where \mathbf{J} is a matrix of ones, \mathbf{I} is the identity, both of size T \times T, and \odot is the Hadamard product. An example of such matrix of practical use is to show concisely the heritabilities for each trait in the diagonal and the genetic correlations in the off-diagonal.

Cauchy-Schwarz

Algorithmic advantages can be obtained from the positive-definiteness of \mathbf{\mathring{R}}_k. The Cauchy–Schwarz theorem (Cauchy, 1821; Schwarz, 1888) states that:

\mathring{R}_{kij} \leqslant \sqrt{\mathring{R}_{kii}\mathring{R}_{kjj}}

Hence, the bounds for the off-diagonal elements can be known from the diagonal elements, which, by their turn, are estimated in a simpler, univariate model.

The Cauchy-Schwarz inequality imposes limits on the off-diagonal values of the matrix that contains the genetic covariances (or bivariate heritabilities).

Parameter estimation

Under the multivariate normal assumption, the parameters can be estimated maximising the following loglikelihood function:

\mathcal{L}\left(\mathbf{R}_k,\boldsymbol{\beta}\Big|\mathbf{y},\mathbf{\tilde{X}}\right) = -\frac{1}{2} \left(N \ln 2\pi + \ln \left|\boldsymbol{\Omega}\right| + \left(\mathbf{y}-\mathbf{\tilde{X}}\boldsymbol{\beta}\right)'\boldsymbol{\Omega}\left(\mathbf{y}-\mathbf{\tilde{X}}\boldsymbol{\beta}\right)\right)

where N=S \cdot T is the number of observations on the stacked vector \mathbf{y}. Unbiased estimates for \boldsymbol{\beta}, although inefficient and inappropriate for hypothesis testing, can be obtained with ordinary least squares (OLS).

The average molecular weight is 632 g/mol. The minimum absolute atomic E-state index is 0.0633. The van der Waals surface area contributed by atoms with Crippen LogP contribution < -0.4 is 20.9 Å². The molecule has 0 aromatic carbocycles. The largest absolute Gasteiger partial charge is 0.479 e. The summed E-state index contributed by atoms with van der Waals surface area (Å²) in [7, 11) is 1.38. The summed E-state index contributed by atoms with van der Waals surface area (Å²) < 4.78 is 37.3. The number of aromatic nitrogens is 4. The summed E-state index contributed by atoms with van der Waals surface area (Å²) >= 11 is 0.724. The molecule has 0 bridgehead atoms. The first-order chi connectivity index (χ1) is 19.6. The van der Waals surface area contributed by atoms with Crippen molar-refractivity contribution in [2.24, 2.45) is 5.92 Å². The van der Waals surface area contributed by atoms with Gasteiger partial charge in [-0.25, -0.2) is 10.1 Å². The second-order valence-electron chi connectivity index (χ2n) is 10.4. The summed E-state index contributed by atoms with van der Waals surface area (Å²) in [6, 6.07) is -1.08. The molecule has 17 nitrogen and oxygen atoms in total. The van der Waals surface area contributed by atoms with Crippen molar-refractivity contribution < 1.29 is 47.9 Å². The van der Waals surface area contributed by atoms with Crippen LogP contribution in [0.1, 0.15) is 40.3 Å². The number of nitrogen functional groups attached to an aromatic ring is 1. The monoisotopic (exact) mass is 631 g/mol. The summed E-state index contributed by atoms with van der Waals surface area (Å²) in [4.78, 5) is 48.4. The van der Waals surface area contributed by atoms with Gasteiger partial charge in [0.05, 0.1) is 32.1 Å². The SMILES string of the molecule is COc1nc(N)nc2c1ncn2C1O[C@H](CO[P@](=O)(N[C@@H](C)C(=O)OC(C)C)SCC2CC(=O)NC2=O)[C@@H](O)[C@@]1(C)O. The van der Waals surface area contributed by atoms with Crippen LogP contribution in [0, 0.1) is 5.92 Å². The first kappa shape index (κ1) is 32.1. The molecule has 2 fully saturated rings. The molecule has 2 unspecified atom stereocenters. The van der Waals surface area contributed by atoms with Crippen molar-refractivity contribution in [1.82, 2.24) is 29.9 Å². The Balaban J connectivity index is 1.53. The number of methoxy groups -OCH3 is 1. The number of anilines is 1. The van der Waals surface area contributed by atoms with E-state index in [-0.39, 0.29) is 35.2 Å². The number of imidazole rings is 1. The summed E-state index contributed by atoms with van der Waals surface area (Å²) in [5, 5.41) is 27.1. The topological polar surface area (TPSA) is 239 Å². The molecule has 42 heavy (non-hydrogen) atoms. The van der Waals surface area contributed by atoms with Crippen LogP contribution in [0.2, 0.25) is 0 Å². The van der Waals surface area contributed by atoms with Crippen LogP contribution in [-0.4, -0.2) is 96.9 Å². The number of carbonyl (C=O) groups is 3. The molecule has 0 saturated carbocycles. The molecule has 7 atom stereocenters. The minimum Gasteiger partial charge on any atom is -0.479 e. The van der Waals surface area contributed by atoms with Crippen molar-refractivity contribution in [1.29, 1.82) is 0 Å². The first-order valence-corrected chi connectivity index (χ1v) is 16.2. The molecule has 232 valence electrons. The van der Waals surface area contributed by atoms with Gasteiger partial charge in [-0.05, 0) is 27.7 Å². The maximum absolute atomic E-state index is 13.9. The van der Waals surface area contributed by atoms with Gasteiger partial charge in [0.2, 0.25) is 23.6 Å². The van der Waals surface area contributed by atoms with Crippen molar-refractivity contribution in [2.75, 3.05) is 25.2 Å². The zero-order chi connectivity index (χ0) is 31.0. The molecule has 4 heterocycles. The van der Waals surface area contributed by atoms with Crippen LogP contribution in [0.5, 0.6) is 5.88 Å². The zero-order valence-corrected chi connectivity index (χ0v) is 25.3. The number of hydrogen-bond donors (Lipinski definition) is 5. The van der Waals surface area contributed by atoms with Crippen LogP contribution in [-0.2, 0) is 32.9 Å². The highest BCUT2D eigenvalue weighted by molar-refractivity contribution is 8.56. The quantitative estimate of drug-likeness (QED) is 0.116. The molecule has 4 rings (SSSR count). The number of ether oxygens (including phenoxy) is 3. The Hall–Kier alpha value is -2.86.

Parametric inference

Hypothesis testing can be performed with the likelihood ratio test (LRT), i.e., the test statistic is produced by subtracting from the loglikelihood of the model in which all the parameters are free to vary (\mathcal{L}_1), the loglikelihood of a model in which the parameters being tested are constrained to zero, the null model (\mathcal{L}_0). The statistic is given by \lambda = 2\left(\mathcal{L}_1-\mathcal{L}_0\right) (Wilks, 1938), which here is asymptotically distributed as a 50:50 mixture of a \chi^2_0 and \chi^2_{\text{df}} distributions, where df is the number of parameters being tested and free to vary in the unconstrained model (Self and Liang, 1987). From this distribution the p-values can be obtained.

References

The photograph at the top (elephants) is by Anja Osenberg and was generously released into public domain.

Understanding the kinship matrix

Coefficients to assess the genetic resemblance between individuals were presented in the last post. Among these, the coefficient of kinship, \phi, is probably the most interesting. It gives a probabilistic estimate that a random gene from a given subject i is identical by descent (ibd) to a gene in the same locus from a subject j. For N subjects, these probabilities can be assembled in a N \times N matrix termed kinship matrix, usually represented as \mathbf{\Phi}, that has elements \phi_{ij}, and that can be used to model the covariance between individuals in quantitative genetics.

Consider the pedigree in the figure below, comprised of 14 subjects:

The corresponding kinship matrix, already multiplied by two to indicate expected covariances between subjects (i.e., 2\cdot\mathbf{\Phi}), is:

Note that the diagonal elements can have values above unity, given the consanguineous mating in the family (between s09 and s12, indicated by the double line in the pedigree diagram).

In a future post, details on how the kinship matrix can be used investigate heritabilities, genetic correlations, and to perform association studies will be presented.